Thursday, May 25, 2006

Goodfellow AFB

Kirk's training was at Goodfellow Air Force Base, in San Angelo, Texas. In many ways it was a typical Texas town. Walmart stores were as thick on the ground as armadillo road kill. There was only one bookstore - and the largest section in it had three carousels filled with frilly calico bible covers. The hot spot in town was the Boot Scoot 'N Bowl. To me though the town means three things - ants, wire hangers, and the Concho river.

The river has a particular smell to it. It's not necessarily a bad smell, just pervasive. The problem is that smell is also a taste, and it's inescapable. Most people we knew bought bottled water in massive bulk. The only thing we found that could kill the taste (sort of) was Koolaid. Normally we wouldn't let our kids near the stuff (mmmm- nutritious! Colored water with loads of sugar in!) but we figured for four months it was better to keep them hydrated and deal with the sugar dependence later. Making the stuff became a ritual. Kirk would fill a clear, sealable bottle with water, put in the sugar, and the three kids would gather around and start to vibrate with anticipation. He would slowly rip open the paper packet and dump in the contents with a flourish ('Ooooooooh' - magical effect of food dye making an inverted mushroom cloud), then cap the bottle tightly. 'Ready' 'Ready!!' 'Are you sure you're ready?' anticipation reached dangerous proportions. 'I'm... going... to.... ' 'Shake! Shake! Shake my sillies out...' The kitchen would fill with a preschool mosh pit.

We tried to picnic next to the river a couple of times but it seems every inch of ground is infested with tiny, vicious ants. It sounds minor, but I can't explain the evil nature of these insects. They don't just wander around cleaning detritus up and filling their important niche in the ecosystem - they hang about smoking little ant cigarettes and talking big to their friends, and when innocent people stop for a few seconds they leap on them, wrestle them to the ground and start chewing. Or maybe that's just what it feels like, but they're nasty, horrible little creatures. We threw away the wrappers from some KFC, then came back to the same trash can just a minute or two later to find it literally black with ants. Even typing this I'm shuddering and feeling those phantom, creepy little legs.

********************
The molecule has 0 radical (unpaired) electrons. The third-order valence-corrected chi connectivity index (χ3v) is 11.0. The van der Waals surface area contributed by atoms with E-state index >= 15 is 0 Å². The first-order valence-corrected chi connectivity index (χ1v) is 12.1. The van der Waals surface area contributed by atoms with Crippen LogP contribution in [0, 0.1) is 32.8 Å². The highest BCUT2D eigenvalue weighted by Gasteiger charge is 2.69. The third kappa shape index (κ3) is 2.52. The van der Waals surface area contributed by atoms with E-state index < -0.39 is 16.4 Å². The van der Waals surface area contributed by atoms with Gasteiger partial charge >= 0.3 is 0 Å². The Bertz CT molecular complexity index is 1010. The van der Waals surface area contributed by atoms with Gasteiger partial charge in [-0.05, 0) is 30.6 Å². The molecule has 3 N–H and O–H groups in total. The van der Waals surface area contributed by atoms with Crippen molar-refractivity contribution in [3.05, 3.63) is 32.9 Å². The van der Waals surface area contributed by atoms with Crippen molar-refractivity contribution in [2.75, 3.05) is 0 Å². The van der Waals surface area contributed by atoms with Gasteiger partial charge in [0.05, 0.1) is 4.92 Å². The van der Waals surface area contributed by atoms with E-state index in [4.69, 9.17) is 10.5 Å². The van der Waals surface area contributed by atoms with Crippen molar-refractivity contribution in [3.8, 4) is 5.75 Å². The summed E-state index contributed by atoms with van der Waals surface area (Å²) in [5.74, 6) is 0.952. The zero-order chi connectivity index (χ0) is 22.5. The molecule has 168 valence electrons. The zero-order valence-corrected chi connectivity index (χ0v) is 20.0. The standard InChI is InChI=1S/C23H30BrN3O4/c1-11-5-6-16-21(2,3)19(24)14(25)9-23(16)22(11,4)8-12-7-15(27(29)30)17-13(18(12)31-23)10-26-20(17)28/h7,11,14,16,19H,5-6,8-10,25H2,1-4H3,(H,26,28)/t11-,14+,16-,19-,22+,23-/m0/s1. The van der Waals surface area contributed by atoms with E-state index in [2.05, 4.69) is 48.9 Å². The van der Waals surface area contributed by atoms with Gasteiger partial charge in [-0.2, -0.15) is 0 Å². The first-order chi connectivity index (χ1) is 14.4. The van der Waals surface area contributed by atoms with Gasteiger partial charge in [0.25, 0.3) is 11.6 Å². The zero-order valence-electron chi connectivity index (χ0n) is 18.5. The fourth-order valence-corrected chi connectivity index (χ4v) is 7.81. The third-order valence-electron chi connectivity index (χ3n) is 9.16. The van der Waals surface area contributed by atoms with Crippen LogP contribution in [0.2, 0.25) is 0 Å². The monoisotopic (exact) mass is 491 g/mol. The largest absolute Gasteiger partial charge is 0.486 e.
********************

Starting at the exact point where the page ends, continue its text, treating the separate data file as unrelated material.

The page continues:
The wire hangers are a bit strange. We didn't have a washer and dryer in our small house (and for four months it wasn't going to be worth getting them) so every week we took our wash to the laundromat. For an extra dollar a load the owner would swap your stuff over which was, I thought, a darn good deal since other than boot scooting and bowling, hanging out in a laundromat is my least favorite activity. The problem was, she put every piece of clothing (socks excepted) on a wire hanger. Uniforms, slacks, button down shirts - all of those made sense. But we brought back arm-loads of neatly hung jeans, shorts and t-shirts as well. After two weeks the closets were filled with wire hangers. I was raised by a recycler, so I couldn't fathom throwing away something that technically was perfectly usable, but three weeks left us with dozens and dozens of hangers and more to come. I started taking them back to her with the dirty wash, but by then it was too late. The hangers had discovered the exceptional breeding environment in our closets, and began to quietly multiply. By the time we moved we were finding wire hangers in every room of the house, under furniture and inside cupboards. We packed them in boxes and quietly left them outside the laundromat. They would be happiest there.

2 comments:

Anonymous said...

Yikes! I gotta say, I agree with Joan Crawford on wire hangers. Hate the things. Though they can be useful once every year or so when I lock the keys in the car.

Once, while on a business trip, I had to take laundry to a local laundromat.

My underwear came back pressed. Thank fully, someone knew enough not to use starch.

For Kirk said...

I never asked about starched underwear around town - but I can tell you that blue jeans are starched and pressed until they stand on their own with a crease down the middle that you could cut a steak on.